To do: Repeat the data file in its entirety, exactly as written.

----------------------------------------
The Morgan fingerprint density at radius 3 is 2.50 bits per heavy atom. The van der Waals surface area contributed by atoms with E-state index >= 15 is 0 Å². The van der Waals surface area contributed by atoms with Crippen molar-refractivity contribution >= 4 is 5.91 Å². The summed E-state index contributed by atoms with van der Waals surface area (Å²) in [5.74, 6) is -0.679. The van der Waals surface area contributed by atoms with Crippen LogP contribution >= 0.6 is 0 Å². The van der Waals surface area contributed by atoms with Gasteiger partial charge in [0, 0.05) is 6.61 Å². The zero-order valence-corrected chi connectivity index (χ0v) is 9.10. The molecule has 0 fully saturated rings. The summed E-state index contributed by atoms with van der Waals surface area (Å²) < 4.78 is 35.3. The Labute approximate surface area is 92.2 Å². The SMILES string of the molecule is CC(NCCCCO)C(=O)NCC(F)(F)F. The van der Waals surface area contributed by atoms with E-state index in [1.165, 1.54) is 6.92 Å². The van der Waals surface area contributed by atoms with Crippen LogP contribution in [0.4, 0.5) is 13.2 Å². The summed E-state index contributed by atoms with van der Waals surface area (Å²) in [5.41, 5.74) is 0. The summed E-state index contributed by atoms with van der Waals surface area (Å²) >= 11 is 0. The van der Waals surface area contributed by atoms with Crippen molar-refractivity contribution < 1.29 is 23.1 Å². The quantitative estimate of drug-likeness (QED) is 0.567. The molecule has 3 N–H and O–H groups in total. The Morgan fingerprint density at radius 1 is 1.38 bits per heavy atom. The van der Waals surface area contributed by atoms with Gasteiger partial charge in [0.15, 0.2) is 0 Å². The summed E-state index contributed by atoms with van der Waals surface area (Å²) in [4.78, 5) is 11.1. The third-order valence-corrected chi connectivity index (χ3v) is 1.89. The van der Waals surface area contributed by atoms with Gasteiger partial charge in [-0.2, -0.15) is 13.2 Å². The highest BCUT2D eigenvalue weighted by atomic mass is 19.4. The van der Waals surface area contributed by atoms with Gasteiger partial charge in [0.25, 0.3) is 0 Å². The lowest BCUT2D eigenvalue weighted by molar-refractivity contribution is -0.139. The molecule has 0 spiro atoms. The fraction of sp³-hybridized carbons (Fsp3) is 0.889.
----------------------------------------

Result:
The Morgan fingerprint density at radius 3 is 2.50 bits per heavy atom. The van der Waals surface area contributed by atoms with E-state index >= 15 is 0 Å². The van der Waals surface area contributed by atoms with Crippen molar-refractivity contribution >= 4 is 5.91 Å². The summed E-state index contributed by atoms with van der Waals surface area (Å²) in [5.74, 6) is -0.679. The van der Waals surface area contributed by atoms with Crippen LogP contribution >= 0.6 is 0 Å². The van der Waals surface area contributed by atoms with Gasteiger partial charge in [0, 0.05) is 6.61 Å². The zero-order valence-corrected chi connectivity index (χ0v) is 9.10. The molecule has 0 fully saturated rings. The summed E-state index contributed by atoms with van der Waals surface area (Å²) < 4.78 is 35.3. The Labute approximate surface area is 92.2 Å². The SMILES string of the molecule is CC(NCCCCO)C(=O)NCC(F)(F)F. The van der Waals surface area contributed by atoms with E-state index in [1.165, 1.54) is 6.92 Å². The van der Waals surface area contributed by atoms with Crippen LogP contribution in [0.4, 0.5) is 13.2 Å². The summed E-state index contributed by atoms with van der Waals surface area (Å²) in [5.41, 5.74) is 0. The summed E-state index contributed by atoms with van der Waals surface area (Å²) >= 11 is 0. The van der Waals surface area contributed by atoms with Crippen molar-refractivity contribution < 1.29 is 23.1 Å². The quantitative estimate of drug-likeness (QED) is 0.567. The molecule has 3 N–H and O–H groups in total. The Morgan fingerprint density at radius 1 is 1.38 bits per heavy atom. The van der Waals surface area contributed by atoms with Gasteiger partial charge in [0.15, 0.2) is 0 Å². The summed E-state index contributed by atoms with van der Waals surface area (Å²) in [4.78, 5) is 11.1. The third-order valence-corrected chi connectivity index (χ3v) is 1.89. The van der Waals surface area contributed by atoms with Gasteiger partial charge in [-0.2, -0.15) is 13.2 Å². The highest BCUT2D eigenvalue weighted by atomic mass is 19.4. The van der Waals surface area contributed by atoms with Gasteiger partial charge in [0.25, 0.3) is 0 Å². The lowest BCUT2D eigenvalue weighted by molar-refractivity contribution is -0.139. The molecule has 0 spiro atoms. The fraction of sp³-hybridized carbons (Fsp3) is 0.889.